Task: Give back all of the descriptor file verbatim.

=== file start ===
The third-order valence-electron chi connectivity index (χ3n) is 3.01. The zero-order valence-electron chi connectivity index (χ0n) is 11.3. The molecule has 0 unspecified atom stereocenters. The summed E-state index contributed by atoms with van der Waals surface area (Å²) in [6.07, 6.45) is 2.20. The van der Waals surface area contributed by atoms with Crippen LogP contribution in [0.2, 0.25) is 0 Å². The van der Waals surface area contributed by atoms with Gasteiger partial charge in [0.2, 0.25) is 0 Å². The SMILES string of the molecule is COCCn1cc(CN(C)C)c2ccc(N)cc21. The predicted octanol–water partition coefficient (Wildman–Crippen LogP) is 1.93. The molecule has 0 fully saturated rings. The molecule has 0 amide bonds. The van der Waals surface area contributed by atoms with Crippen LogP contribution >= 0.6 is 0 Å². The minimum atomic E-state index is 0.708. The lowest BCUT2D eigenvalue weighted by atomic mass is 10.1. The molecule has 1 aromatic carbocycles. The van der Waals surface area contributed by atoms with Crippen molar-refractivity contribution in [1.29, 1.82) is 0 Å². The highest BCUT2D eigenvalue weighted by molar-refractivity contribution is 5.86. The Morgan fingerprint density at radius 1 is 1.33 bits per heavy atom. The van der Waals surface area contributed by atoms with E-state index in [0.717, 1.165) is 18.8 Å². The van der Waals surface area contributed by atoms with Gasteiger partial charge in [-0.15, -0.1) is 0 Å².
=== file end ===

The third-order valence-electron chi connectivity index (χ3n) is 3.01. The zero-order valence-electron chi connectivity index (χ0n) is 11.3. The molecule has 0 unspecified atom stereocenters. The summed E-state index contributed by atoms with van der Waals surface area (Å²) in [6.07, 6.45) is 2.20. The van der Waals surface area contributed by atoms with Crippen LogP contribution in [0.2, 0.25) is 0 Å². The van der Waals surface area contributed by atoms with Gasteiger partial charge in [0.2, 0.25) is 0 Å². The SMILES string of the molecule is COCCn1cc(CN(C)C)c2ccc(N)cc21. The predicted octanol–water partition coefficient (Wildman–Crippen LogP) is 1.93. The molecule has 0 fully saturated rings. The molecule has 0 amide bonds. The van der Waals surface area contributed by atoms with Crippen LogP contribution >= 0.6 is 0 Å². The minimum atomic E-state index is 0.708. The lowest BCUT2D eigenvalue weighted by atomic mass is 10.1. The molecule has 1 aromatic carbocycles. The van der Waals surface area contributed by atoms with Crippen molar-refractivity contribution in [1.29, 1.82) is 0 Å². The highest BCUT2D eigenvalue weighted by molar-refractivity contribution is 5.86. The Morgan fingerprint density at radius 1 is 1.33 bits per heavy atom. The van der Waals surface area contributed by atoms with E-state index in [0.717, 1.165) is 18.8 Å². The van der Waals surface area contributed by atoms with Gasteiger partial charge in [-0.15, -0.1) is 0 Å².